Public interest litigation is known to everyone yet its actual definition and scope is not fully understood by the common man. So, what does this really mean for the common man? Does it solve your disputes faster and boost your access to justice? Not exactly! But first, let’s decode the legal concept of ‘locus standi’ in a layman’s language. ‘Locus standi’ simply means that you can file a case when you have ‘locus standi’, as the aggrieved person whose right has been infringed or violated. Without ‘locus standi’, your case cannot be heard or sustained in a court of law.
What is Public Interest Litigation?
Now a public interest litigation refers to a petition that is filed in a court of law for the protection of public interest. This means you don’t have to be the victim or the aggrieved person! You can be an individual, a citizen group or an NGO. This also means that public interest litigation has made it possible for those who are neither ‘aggrieved’ nor ‘victims’ to approach the court for justice if the matter is one that affects common people and gives them an opportunity to get legal redress.
Public Interest Litigation in India: Which court to file?
But which court to file is the next question? A PIL can be filed in any of the High Courts or the Supreme Court.
Now, how do you figure out whether the cause you are fighting for can be classified as ‘public interest’ in a court of law? For instance, you cannot file a service related matter as PIL, or a rent related dispute as PIL. So, what are the common areas where PILs are filed and taken up for hearing in Indian courts?
Take a look at some examples:
For easy reference, here are some examples of public interest litigation cases:
Public Interest Litigation in India: Significant Milestones That Paved the Way
According to Attorney General KK Venugopal, ”one would have to commend the role played by the constitutional courts in India till date in protecting the human rights of the poor. The Supreme Court, for instance, has treated various facets of poverty such as the right to food, right to shelter, right to employment, right to medical facilities,.etc. as part of the fundamental right to life under Article 21 of the Constitution of India. This has enabled Indian courts to attempt to enforce these rights as they now create a positive obligation on the state.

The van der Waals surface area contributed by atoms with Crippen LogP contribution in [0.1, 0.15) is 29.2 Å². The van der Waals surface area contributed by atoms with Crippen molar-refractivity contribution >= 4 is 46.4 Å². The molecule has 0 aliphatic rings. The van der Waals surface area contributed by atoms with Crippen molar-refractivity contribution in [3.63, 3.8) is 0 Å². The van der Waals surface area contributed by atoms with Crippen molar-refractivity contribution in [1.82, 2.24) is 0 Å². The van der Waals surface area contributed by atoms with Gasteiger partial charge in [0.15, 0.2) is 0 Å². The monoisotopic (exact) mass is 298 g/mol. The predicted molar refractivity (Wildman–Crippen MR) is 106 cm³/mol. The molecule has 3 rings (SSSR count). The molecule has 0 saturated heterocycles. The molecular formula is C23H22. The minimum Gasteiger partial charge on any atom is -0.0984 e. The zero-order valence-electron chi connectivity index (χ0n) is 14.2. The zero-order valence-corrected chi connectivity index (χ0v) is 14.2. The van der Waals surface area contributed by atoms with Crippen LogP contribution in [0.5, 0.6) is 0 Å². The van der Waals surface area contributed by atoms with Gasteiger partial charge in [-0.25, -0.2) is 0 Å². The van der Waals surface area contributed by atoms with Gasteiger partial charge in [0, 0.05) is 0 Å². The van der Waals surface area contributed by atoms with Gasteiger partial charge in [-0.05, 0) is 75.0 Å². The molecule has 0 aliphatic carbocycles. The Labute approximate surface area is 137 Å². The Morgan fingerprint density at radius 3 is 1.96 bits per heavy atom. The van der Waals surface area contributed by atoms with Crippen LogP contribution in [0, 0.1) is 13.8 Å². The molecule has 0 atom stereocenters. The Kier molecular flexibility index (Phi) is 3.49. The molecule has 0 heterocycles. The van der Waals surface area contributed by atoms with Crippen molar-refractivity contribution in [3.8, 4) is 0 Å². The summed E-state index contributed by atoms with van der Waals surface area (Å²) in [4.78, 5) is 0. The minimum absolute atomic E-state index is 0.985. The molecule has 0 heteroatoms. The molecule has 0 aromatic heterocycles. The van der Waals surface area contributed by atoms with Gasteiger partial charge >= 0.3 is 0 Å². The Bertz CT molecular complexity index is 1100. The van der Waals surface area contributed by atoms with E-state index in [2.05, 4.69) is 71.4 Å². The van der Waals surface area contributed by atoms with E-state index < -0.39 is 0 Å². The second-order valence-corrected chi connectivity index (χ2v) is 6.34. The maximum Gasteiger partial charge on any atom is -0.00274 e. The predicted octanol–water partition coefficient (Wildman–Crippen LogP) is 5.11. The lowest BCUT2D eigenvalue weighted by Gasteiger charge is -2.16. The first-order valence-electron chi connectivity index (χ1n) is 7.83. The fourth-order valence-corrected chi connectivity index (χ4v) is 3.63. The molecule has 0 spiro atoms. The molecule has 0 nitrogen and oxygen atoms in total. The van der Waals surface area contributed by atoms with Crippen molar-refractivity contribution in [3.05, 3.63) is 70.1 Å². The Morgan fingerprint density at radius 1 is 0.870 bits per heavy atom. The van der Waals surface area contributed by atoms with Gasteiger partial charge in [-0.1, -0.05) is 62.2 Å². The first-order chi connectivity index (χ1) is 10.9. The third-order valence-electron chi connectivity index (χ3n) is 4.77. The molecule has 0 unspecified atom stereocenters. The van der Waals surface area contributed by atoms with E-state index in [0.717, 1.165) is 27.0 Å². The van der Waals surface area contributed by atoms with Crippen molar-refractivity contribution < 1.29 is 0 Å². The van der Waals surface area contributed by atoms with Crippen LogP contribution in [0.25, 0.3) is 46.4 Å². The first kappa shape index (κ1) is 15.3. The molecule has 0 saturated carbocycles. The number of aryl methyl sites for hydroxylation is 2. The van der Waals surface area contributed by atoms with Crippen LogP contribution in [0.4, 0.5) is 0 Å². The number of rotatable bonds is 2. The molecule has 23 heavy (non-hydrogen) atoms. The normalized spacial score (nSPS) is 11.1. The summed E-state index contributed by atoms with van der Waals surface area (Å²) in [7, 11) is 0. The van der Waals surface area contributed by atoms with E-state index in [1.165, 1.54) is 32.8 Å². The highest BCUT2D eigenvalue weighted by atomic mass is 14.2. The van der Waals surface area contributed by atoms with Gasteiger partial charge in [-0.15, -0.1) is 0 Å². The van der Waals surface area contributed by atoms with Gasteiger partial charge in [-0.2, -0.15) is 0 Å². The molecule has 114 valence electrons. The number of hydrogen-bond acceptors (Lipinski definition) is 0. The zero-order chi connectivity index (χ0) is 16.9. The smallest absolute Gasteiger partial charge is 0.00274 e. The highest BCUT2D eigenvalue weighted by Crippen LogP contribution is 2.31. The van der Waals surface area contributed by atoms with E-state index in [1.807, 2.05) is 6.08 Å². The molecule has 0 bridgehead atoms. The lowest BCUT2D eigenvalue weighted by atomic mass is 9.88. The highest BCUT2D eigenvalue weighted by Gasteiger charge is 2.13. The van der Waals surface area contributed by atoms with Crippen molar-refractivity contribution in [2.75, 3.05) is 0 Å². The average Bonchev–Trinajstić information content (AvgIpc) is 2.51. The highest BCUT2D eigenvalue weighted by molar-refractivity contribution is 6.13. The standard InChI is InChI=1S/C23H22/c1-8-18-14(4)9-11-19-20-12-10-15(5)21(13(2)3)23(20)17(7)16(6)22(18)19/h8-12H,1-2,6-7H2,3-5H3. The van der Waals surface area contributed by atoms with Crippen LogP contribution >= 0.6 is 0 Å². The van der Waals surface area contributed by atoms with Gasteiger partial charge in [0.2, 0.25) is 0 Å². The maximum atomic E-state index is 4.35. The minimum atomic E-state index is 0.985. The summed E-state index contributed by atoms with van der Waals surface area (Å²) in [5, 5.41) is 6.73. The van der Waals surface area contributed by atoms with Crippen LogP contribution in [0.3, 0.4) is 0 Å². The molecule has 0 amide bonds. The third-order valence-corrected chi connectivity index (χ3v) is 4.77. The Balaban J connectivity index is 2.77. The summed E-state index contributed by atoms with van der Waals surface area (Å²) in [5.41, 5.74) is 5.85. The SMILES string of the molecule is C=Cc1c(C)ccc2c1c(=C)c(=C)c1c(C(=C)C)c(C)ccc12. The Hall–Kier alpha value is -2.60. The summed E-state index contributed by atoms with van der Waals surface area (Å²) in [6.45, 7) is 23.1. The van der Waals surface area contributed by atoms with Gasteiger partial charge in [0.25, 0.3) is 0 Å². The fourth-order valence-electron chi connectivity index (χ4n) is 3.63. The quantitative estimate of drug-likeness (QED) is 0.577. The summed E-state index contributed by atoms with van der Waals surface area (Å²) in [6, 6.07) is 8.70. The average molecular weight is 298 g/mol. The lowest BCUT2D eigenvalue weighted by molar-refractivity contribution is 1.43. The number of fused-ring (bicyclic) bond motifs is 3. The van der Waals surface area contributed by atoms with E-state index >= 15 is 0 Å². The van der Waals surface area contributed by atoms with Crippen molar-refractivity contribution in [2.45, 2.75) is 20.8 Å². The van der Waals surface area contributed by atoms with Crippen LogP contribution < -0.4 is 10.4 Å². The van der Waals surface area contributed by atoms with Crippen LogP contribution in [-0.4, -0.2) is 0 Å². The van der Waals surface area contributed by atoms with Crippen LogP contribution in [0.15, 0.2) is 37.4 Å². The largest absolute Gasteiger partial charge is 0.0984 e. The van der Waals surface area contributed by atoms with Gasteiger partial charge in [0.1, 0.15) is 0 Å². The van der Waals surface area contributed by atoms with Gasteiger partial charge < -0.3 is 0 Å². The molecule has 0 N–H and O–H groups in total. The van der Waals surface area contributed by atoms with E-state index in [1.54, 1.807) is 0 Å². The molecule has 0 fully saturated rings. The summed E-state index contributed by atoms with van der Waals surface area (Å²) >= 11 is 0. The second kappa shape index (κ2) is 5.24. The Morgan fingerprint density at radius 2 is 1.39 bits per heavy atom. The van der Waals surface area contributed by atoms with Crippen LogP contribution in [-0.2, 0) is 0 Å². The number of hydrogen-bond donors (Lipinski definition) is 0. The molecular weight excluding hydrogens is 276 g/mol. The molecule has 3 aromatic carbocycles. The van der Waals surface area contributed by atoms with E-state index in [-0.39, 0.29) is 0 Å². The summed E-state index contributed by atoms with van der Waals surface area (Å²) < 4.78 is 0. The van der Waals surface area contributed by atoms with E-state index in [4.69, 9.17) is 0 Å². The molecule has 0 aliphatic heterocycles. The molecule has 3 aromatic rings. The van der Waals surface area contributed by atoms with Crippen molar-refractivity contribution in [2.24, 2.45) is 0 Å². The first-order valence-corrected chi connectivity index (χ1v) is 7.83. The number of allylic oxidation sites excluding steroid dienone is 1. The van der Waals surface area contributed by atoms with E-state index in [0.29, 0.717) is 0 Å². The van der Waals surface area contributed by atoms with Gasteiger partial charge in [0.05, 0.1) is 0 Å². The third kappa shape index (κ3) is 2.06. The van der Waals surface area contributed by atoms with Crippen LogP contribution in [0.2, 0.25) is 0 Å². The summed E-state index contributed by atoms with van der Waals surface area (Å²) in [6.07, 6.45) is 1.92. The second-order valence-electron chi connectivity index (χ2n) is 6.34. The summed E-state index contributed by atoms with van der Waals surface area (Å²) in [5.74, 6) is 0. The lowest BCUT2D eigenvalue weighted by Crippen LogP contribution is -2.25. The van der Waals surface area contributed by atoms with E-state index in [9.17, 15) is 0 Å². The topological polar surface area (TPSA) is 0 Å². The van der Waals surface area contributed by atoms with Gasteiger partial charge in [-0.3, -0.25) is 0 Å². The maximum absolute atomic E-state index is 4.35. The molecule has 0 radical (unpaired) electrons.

A humanistic interpretation of the law forms the crux of Justice V.R.Krishna Iyer’s landmark judgment in Sunil Batra vs Delhi Administration, (1978) 4 SCC 494, and it paved the way for many more judgments pertaining to prison reforms and prison justice in India. In his judgment, Justice V.R.Krishna Iyer wrote, “The necessary sequitur is that even a person under death sentence has human rights which are non-negotiable and even a dangerous prisoner standing trial has basic liberties which cannot be bartered away.”
How Pro-poor Jurisprudence Developed in India
It is Justice V.R.Krishna Iyer’s pro-poor, humane interpretation of laws that paved the way for ‘social context judging’ for the first time in the Judiciary and his judgments, brick by brick, built pro-poor jurisprudence around the same. But can a humanistic approach be a determining factor in say, a criminal case? Once again, it all began with Justice V.R.Krishna Iyer, who argued that the Constitution of India stands for humanism and his legal craftsmanship came to the forefront of many such social issues to interpret the law in such a manner that the poor and the marginalised sections of the society were benefited.
For instance, in Ediga Annamma vs State of Andhra Pradesh, AIR 1972 SC 799, Justice VR Krishna Iyer was confronted for the first time with a rare situation in which a woman was sentenced to death under Section 302 IPC and he listed reasons at several places to build on the argument of the ‘Humanism of the Indian Constitution. He explored penological theories to build on his argument that death penalty for the accused woman should be avoided – as you can understand from this, his approach was always to achieve a different, more just and humanistic result in the exercise of interpreting the law, even in a criminal case.